In fact, even if the UK creates a new law, based on this test case stating that Police cannot retain DNA from the innocent/non convicted people they may still not delete the data,  for a simple reason – there is no deterrent to keeping it, even if retaining the DNA is illegal.

In US Law there is the concept of “fruit of the poisoned tree”. This means that not only is evidence collected illegally inadmissible it also  means that all evidence found from that information is also inadmissible. For example if a search is illegal, and the search reveals evidence that proves a case, that evidence will not be accepted.

In the UK this is not the case, in fact there are specific laws addressing just this question.

Section 78 of PACE allows the courts to exclude information if it is has been collected illegally, but it does not require it. In fact there are several cases where data that has been collected illegally, has been allowed. Section 76 of PACE deals with similar issues, but in relation to coerced confessions.

Therefore if the police retained the DNA evidence, rather than deleting it it, and then used the DNA sample to locate somebody then that conviction would probably stand, i.e. there is no deterrent to reatining, illegally,  the DNA samples held.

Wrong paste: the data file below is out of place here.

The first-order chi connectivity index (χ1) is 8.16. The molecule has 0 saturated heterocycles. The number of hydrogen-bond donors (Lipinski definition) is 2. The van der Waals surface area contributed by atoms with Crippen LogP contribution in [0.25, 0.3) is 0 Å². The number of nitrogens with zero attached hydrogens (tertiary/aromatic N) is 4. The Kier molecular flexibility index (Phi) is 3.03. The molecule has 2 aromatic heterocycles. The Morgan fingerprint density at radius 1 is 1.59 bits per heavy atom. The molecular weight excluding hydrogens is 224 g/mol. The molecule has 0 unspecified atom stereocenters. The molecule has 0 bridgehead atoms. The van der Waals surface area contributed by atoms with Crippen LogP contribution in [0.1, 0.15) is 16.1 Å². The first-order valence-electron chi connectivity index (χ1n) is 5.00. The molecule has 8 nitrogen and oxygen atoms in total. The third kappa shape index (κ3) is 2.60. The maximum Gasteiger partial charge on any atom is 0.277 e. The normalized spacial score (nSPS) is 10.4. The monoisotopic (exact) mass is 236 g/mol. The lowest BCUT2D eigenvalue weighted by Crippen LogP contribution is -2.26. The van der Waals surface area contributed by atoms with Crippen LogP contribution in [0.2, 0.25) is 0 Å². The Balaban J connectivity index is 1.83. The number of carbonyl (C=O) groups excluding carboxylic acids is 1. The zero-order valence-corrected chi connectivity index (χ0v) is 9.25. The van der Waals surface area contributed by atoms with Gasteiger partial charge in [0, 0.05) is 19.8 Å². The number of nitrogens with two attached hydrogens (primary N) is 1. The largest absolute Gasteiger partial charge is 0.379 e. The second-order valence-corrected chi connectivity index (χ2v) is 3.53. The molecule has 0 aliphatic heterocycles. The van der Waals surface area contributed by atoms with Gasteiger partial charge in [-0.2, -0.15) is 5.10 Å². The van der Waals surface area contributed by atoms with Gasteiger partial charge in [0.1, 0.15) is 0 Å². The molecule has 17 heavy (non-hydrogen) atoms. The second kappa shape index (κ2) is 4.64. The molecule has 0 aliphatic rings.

In fact there is case law to support this exact case.

Test Case – ATTORNEY GENERAL’S REFERENCE NO. 3 OF 1999  (14 DECEMBER 2000)

In 1990s when the DNA collection laws where first created the police could only collect DNA after charging, and then had to delete the sample if the individual was found not guilty. This was prior to the laws changing in 2001 and 2004, which allowed the police to take DNA prior to charging and retain it even if the person was not guilty. It is this change in the law that led to the  S and Marper case.

In 1997, when the original DNA collection laws were in place, a male committed a particularly horrific rape of on a 66 year old woman. The offender was detected via a DNA sample left at the scene,  which was matched against the National DNA database. The offender was arrested and  new DNA sample taken (as there always is), and the DNA match confirmed. This DNA evidence resulted in the conviction of the offender. However, the defence team appealed this as the original DNA sample, which led to the arrest was obtained from crime he was not convicted of, and as such should have been deleted.

This argument was initially won, in the Court of Appeal, but was then referred to the House of Lords, at which point the House of Lords stated the DNA sample should have been allowed to be used. As the House of Lords is the superior court this means that the DNA samples that have been kept or obtained illegally can be used to detect offenders.

Therefore it is entirely possible that the following occurs: